Missiles are the most common delivery system for nuclear warheads. They can be launched from planes, mobile trucks, submarines, boats, silos, trains, anti-ship or aircraft missiles, tiny warheads that can be launched from bazooka type weapons, and even from space.

Mobile trucks and trains have the advantage of moving easily. A mobile target in much more difficult to locate, track, and attack than a stationary one.

Silo launched missiles are for hitting targets very far away. The missiles are called Intercontinental Ballistic Missiles (ICBM's) The longest range ICBM's can hit targets anywhere in the world. The advantage of these is they can be any size. This means they can carry more fuel and larger or more warheads. The more advanced missiles are MIRV capable. MIRV stands for Multiple Independently targeted Reentry Vehicle. MIRV capable missiles can hold up to ten separate warheads. Ballistic missile submarines nicknamed "boomers" also carry ICBM's.

Boats and smaller attack submarines can carry nuclear weapons in cruise missiles such as the subsonic Tomahawk. Larger boats can carry longer range supersonic missiles.

Anti-ship and anti-aircraft missiles can carry nuclear payloads. AS missile can be launched from shore emplacements, boats, planes, or submarines. Although uncommon, there are also nuclear torpedoes. Nuclear AS missiles and torpedoes are primarily for use against aircraft carriers that can withstand many hits before being destroyed. AA missiles are launched either from ground sites or planes. They are for destroying large enemy plane formations.

The smallest nuclear weapons, such as the MK-54, are so small they can be carried by a single person and fired from a portable launcher. The MK-54 weighs about 50 pounds, is the size of a basketball, and has a yield of 10 to 20 tons (not kilotons). They are not very common because of their short range and low power.

The newest delivery system is from space. While arming orbiting satellites violates the Space Armament Treaty, there is one system that sneaks around the treaty. The Fractional Orbit Bombardment System (FOBS) is similar to a satellite. It is launched from a normal satellite launch system and gets by the space weapons treaty because it does not make a complete orbit. Once in the right spot in orbit, retrorockets steer it so that it de-orbits and hits its ground target before making a full orbit. The reentry vehicles travel at extremely high speeds making them very difficult to intercept.

Nuclear artillery is another delivery system that is not commonly used. They do not have enough range to be very practical. The first nuclear artillery shell was a 15kt shell with a diameter of 280mm. Most artillery fired nuke warheads are between 10kt and 30kt.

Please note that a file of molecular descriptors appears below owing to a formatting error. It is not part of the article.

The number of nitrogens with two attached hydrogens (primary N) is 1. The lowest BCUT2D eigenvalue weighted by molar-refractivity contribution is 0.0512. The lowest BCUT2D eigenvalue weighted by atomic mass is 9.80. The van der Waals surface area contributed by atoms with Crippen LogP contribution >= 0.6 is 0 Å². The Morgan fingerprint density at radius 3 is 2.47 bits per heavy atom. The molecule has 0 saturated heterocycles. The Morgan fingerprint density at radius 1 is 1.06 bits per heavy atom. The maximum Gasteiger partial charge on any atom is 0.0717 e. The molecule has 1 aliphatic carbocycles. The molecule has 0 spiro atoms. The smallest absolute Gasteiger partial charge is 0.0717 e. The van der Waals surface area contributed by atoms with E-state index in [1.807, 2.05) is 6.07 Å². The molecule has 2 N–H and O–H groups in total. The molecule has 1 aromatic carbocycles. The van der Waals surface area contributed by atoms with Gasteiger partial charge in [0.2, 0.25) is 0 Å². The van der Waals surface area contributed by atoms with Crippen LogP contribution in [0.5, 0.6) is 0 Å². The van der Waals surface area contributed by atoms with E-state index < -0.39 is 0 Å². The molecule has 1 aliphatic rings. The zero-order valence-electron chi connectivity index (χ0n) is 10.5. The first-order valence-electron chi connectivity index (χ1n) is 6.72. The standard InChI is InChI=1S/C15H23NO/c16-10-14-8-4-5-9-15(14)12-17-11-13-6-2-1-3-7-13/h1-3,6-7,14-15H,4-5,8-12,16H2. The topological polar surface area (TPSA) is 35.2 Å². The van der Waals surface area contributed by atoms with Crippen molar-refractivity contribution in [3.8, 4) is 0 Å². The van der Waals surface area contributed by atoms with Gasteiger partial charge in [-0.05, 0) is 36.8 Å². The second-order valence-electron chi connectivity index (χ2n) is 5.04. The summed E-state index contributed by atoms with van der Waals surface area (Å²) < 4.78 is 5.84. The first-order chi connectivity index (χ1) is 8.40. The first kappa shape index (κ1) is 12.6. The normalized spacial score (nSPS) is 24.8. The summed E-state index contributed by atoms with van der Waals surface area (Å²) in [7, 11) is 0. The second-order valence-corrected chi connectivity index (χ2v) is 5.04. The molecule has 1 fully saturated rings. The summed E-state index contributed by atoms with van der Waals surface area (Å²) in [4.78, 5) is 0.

Nuclear depth charges, while uncommon, could be very effective against submarine. Submarine hunting can take hours if it is found at all. The advantage of nuclear depth charges is that it does not need to be close to the sub to destroy it. This would save a lot of very important time, especially when facing multiple nuclear armed subs.

Antimatter

Antimatter is the opposite of matter. It is made of antiparticles; anti-electrons (also called positrons), anti-protons, and anti-neutrons. They have electrical charges opposite to their corresponding matter. Anti-electrons have a positive charge and anti-protons have a negative charge. The magnetic movement of antimatter is also opposite.

When antimatter meets normal matter, both are annihilated. It releases more energy than any other known kind of reaction. One kilogram of antimatter would have the power of 22,500,000 megatons. This is 387,931 times more powerful than the largest nuclear bomb ever exploded (58mt).

Antimatter was first made in 1996 by a team of international scientists. Several molecules of anti-hydrogen were made. Because antimatter explodes on contact with normal matter, it lasted only 40 billionths of a second before it exploded.

Conclusion

Explosives are some of the most useful tools ever invented. While most people consider them only as weapons of destruction, they are extremely important to our current standard of living. Most people don't know how important mining and quarrying are and don't know how much explosives are relied upon for both. Without explosives, the efficiency of mines and quarries would be reduced to one one-hundredth of what they are at now. While explosives are somewhat dangerous, so is life, and the benefits far outweigh the risks.

Bibliography

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Watkius, T.F. (1968) Chemical Warfare, Pyrotechnics, and the Fireworks Industry. Oxford, New York.: Permagon Press.